With a bit of a legacy behind it now, one expects Lenovo’s Yoga series to have learnt a considerable amount from its predecessors, and could reasonably anticipate it having successfully graduated from neophyte to instructor, if not master. This is exactly what the Yoga 3 Pro accomplishes.
To start with, the build quality is flawless, as the machine feels undeniably solid and of high grade from the get go. While it is slim (0.5”) and sleek (not that I would ever expect an obese Yoga), it’s doesn’t feel flimsy at all, and special mention must go to the hinges, which certainly look like they will last at least as long as your dedicated Yoga practitioner’s daily regime.
The machine’s design is also understated but elegant, graceful even, with gentle curves in all the right places, almost seeming to give users a discreet Namaste greeting. From a first impressions point of view, the Yoga 3 Pro definitely impresses.
Screen your thoughts
Beyond this though, the next aspect of Lenovo’s new offering to really impress is the luscious, stunning screen. Superlatives aside, it’s a beauty. Rich, vibrant colours, deep blacks, great contrast and pretty good brightness at maximum converge to create a Quad HD display that was a pleasure to look at. In part, much of this is owing to the high resolution on offer – 3200x1800, which, on a 13.3” screen, looks as good as it sounds.
Surprisingly, this is not edge to edge as has become somewhat of a fashion. In fact, the display is bordered by fairly large bezels, with the bottom part occupied by another Windows button.
To be honest, I would have preferred if Lenovo had ditched this addition, which is superfluous when using it in notebook orientation, trimming the bezels and rather incorporated a slightly larger 14” screen while maintaining the Yoga 3 Pro’s physical dimensions, especially with a display that looks as good as what you find here. I suspect the reason why it didn’t is to accommodate tablet mode, which is where the Windows key at the bottom of the screen is most relevant.
Are you a little shallow, my son?
Niggles aside though, there are other aspects to appreciate. The base of the keyboard has a nice ribbed texture which I found provided my palms with a better grip to rest on while typing.
The chiclet keys themselves are on the shallower end of the spectrum, although they have enough travel, along with a firm press, to provide good tactile feedback when using them. They are also rather distinctively shaped, with a slight curve on the bottom.
This is meant to complement the shape of one’s fingertip, although I didn’t really find it to make much a difference when compared with your conventional, square shaped keys. It also boasts a soft and subtle backlighting, enough to show off the keys in dim or dark lighting.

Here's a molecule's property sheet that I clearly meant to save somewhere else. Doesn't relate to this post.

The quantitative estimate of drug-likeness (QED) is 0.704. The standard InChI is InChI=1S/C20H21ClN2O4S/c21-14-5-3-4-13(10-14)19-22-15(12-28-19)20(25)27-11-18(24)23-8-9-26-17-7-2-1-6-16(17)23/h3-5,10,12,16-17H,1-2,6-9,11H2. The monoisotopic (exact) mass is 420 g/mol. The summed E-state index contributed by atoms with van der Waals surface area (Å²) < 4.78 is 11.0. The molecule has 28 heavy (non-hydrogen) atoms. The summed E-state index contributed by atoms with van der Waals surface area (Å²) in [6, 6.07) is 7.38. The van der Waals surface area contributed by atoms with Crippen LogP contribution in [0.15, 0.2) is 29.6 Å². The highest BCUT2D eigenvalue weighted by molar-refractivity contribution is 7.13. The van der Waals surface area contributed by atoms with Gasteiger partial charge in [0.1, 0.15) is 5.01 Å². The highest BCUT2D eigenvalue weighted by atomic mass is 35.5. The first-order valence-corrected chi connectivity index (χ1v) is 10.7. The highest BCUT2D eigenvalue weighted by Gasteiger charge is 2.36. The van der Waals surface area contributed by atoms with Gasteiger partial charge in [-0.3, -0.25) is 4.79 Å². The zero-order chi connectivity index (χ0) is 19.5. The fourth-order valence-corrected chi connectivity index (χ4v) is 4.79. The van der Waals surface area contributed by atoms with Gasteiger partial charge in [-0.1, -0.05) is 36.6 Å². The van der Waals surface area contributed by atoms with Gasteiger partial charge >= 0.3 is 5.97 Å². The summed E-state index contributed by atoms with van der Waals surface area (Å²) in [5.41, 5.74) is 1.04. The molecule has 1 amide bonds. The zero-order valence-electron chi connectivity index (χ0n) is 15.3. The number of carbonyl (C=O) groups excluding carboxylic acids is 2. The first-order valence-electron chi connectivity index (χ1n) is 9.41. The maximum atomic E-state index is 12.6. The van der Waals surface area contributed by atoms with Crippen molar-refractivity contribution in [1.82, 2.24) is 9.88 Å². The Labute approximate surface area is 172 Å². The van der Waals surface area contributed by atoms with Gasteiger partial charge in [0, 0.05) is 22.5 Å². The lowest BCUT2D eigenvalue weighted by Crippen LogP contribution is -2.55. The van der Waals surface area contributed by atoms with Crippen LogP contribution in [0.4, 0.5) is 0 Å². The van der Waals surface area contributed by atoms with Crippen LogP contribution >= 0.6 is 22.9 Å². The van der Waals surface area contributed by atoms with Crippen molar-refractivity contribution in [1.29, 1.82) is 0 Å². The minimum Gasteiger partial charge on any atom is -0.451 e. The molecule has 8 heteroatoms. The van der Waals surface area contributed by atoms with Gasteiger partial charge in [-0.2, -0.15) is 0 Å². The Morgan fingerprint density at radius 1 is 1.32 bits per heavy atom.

Let me pose a question
As befits a Yoga offering, the notebook can once again adopt some familiar poses, with the screen folding all the way back should you be inclined to use it as a large tablet. In this case, the slightly recessed sink in which the keys lay meant I didn’t find my fingers hitting random keys accidentally while holding the device in this orientation nearly as much.
Also making a return are the Tent and Stand mode orientations, more suitable for watching videos while hiding the keyboard. Quite nifty is that the notebook also shows how much time you spend in each mode as compared with the world average, and a tile for apps that are most popular with other Yoga owners. Incidentally, in both cases the standard notebook mode is apparently the most popular (63% world average, almost on par with my 67%).
Internals were initially a bit of a head scratcher, until I attained enlightenment, that is. I largely expected to find either a familiar Core i5 or Core i7 doing duty, instead it was the new Core M (5Y51) CPU, clocked at 1.10 GHz, along with a healthy dollop of 8 GB DDR 3 memory. In general performance though, I had no complaints, with your usual suspects of uses seeming zippy and smooth enough to satisfy.
The important bit is that this new processor enables the device to ditch the fans, which makes very eerily (but wonderfully) quiet computing.
Also worth mentioning is that in my review unit at least, I had a mere 200 GB of storage space to play with, not much by today’s standards.
Considering the fact that like most ultrabooks, the optical drive has been left in the earlier part of this century, I would have liked to have seen at least a good 500 GB (there is, by the way, a version with a 500 GB SSD). Intel HD Graphics 5300 handles the graphics, and does a solid job.
Something odd, something to end
One little bit of an oddity is that there are two ways to control volume levels – physical buttons on the right hand side of the machine for volume up and volume down, and then using the Function and arrow keys, which are about 3 cm away. It might be a stretch for some, but I can’t help feeling one or the other was superfluous. As for ports, it’s a smattering of two USB 3.0, one DC-in with USB 2.0 function, along with a 4-in-1 reader(SD, MMC, SDXC, SDHC) that have found their way to the notebook’s sides.
Where the Yoga really scores is in battery life – up to a cool seven and a half, even eight hours at a push, on a full charge. For me, this, along with how light (1.1 kg) and thin it is, really positions it as the ideal road warrior or traveller’s companion.
More importantly, this is undoubtedly the best Yoga yet; the adept has clearly become the sifu, to which its predecessors should well bow their heads (or bend their backs, as Lenovo’s Yoga computers are wont to do) in supplication. It has a pricey RRP of R24 000.